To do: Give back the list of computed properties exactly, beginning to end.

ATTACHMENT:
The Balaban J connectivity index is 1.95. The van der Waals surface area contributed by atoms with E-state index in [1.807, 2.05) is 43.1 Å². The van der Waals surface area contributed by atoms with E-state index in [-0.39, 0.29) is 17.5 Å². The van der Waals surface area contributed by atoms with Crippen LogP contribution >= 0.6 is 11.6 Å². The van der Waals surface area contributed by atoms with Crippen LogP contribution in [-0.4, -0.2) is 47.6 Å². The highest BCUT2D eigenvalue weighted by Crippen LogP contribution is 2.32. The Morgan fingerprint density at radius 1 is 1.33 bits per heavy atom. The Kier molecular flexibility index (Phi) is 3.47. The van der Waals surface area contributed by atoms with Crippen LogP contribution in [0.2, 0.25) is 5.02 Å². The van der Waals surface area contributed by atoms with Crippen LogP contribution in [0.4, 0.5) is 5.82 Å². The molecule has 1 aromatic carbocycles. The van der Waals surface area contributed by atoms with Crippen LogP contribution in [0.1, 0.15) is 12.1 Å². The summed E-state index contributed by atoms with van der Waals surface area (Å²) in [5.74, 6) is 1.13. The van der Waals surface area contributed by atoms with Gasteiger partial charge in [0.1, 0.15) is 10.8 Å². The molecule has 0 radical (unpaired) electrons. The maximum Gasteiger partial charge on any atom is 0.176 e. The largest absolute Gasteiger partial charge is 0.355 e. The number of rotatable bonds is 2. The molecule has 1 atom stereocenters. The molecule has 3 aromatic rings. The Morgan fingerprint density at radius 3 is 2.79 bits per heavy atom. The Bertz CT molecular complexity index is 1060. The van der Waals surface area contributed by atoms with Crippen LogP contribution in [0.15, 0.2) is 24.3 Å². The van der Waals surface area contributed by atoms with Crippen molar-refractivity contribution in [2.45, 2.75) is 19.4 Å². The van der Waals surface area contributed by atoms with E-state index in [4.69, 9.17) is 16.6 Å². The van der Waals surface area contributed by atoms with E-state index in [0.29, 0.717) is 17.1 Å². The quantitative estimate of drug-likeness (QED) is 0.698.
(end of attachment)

The Balaban J connectivity index is 1.95. The van der Waals surface area contributed by atoms with E-state index in [1.807, 2.05) is 43.1 Å². The van der Waals surface area contributed by atoms with E-state index in [-0.39, 0.29) is 17.5 Å². The van der Waals surface area contributed by atoms with Crippen LogP contribution >= 0.6 is 11.6 Å². The van der Waals surface area contributed by atoms with Crippen LogP contribution in [-0.4, -0.2) is 47.6 Å². The highest BCUT2D eigenvalue weighted by Crippen LogP contribution is 2.32. The Morgan fingerprint density at radius 1 is 1.33 bits per heavy atom. The Kier molecular flexibility index (Phi) is 3.47. The van der Waals surface area contributed by atoms with Crippen LogP contribution in [0.2, 0.25) is 5.02 Å². The van der Waals surface area contributed by atoms with Crippen LogP contribution in [0.4, 0.5) is 5.82 Å². The molecule has 1 aromatic carbocycles. The van der Waals surface area contributed by atoms with Crippen LogP contribution in [0.1, 0.15) is 12.1 Å². The summed E-state index contributed by atoms with van der Waals surface area (Å²) in [5.74, 6) is 1.13. The van der Waals surface area contributed by atoms with Gasteiger partial charge in [0.1, 0.15) is 10.8 Å². The molecule has 0 radical (unpaired) electrons. The maximum Gasteiger partial charge on any atom is 0.176 e. The largest absolute Gasteiger partial charge is 0.355 e. The number of rotatable bonds is 2. The molecule has 1 atom stereocenters. The molecule has 3 aromatic rings. The Morgan fingerprint density at radius 3 is 2.79 bits per heavy atom. The Bertz CT molecular complexity index is 1060. The van der Waals surface area contributed by atoms with Crippen LogP contribution in [0.15, 0.2) is 24.3 Å². The van der Waals surface area contributed by atoms with Crippen molar-refractivity contribution in [2.45, 2.75) is 19.4 Å². The van der Waals surface area contributed by atoms with E-state index in [4.69, 9.17) is 16.6 Å². The van der Waals surface area contributed by atoms with E-state index in [0.29, 0.717) is 17.1 Å². The quantitative estimate of drug-likeness (QED) is 0.698.